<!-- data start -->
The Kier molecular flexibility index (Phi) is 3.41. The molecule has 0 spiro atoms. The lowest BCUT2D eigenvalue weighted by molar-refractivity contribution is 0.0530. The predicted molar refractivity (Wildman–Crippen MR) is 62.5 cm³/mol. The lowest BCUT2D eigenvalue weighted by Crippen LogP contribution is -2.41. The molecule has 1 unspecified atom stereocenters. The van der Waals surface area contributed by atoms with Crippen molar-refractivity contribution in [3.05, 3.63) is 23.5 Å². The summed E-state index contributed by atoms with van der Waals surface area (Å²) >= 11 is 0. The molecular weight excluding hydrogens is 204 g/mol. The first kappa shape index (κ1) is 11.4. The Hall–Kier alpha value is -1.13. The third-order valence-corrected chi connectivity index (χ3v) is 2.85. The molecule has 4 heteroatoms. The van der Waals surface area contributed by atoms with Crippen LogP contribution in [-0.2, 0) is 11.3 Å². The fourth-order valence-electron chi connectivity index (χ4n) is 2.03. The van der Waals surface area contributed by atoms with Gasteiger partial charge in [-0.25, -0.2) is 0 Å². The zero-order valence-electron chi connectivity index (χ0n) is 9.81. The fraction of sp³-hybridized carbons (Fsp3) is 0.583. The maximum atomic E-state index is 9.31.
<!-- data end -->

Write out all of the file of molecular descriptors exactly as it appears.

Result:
The Kier molecular flexibility index (Phi) is 3.41. The molecule has 0 spiro atoms. The lowest BCUT2D eigenvalue weighted by molar-refractivity contribution is 0.0530. The predicted molar refractivity (Wildman–Crippen MR) is 62.5 cm³/mol. The lowest BCUT2D eigenvalue weighted by Crippen LogP contribution is -2.41. The molecule has 1 unspecified atom stereocenters. The van der Waals surface area contributed by atoms with Crippen molar-refractivity contribution in [3.05, 3.63) is 23.5 Å². The summed E-state index contributed by atoms with van der Waals surface area (Å²) >= 11 is 0. The molecular weight excluding hydrogens is 204 g/mol. The first kappa shape index (κ1) is 11.4. The Hall–Kier alpha value is -1.13. The third-order valence-corrected chi connectivity index (χ3v) is 2.85. The molecule has 4 heteroatoms. The van der Waals surface area contributed by atoms with Crippen LogP contribution in [-0.2, 0) is 11.3 Å². The fourth-order valence-electron chi connectivity index (χ4n) is 2.03. The van der Waals surface area contributed by atoms with Gasteiger partial charge in [-0.25, -0.2) is 0 Å². The zero-order valence-electron chi connectivity index (χ0n) is 9.81. The fraction of sp³-hybridized carbons (Fsp3) is 0.583. The maximum atomic E-state index is 9.31.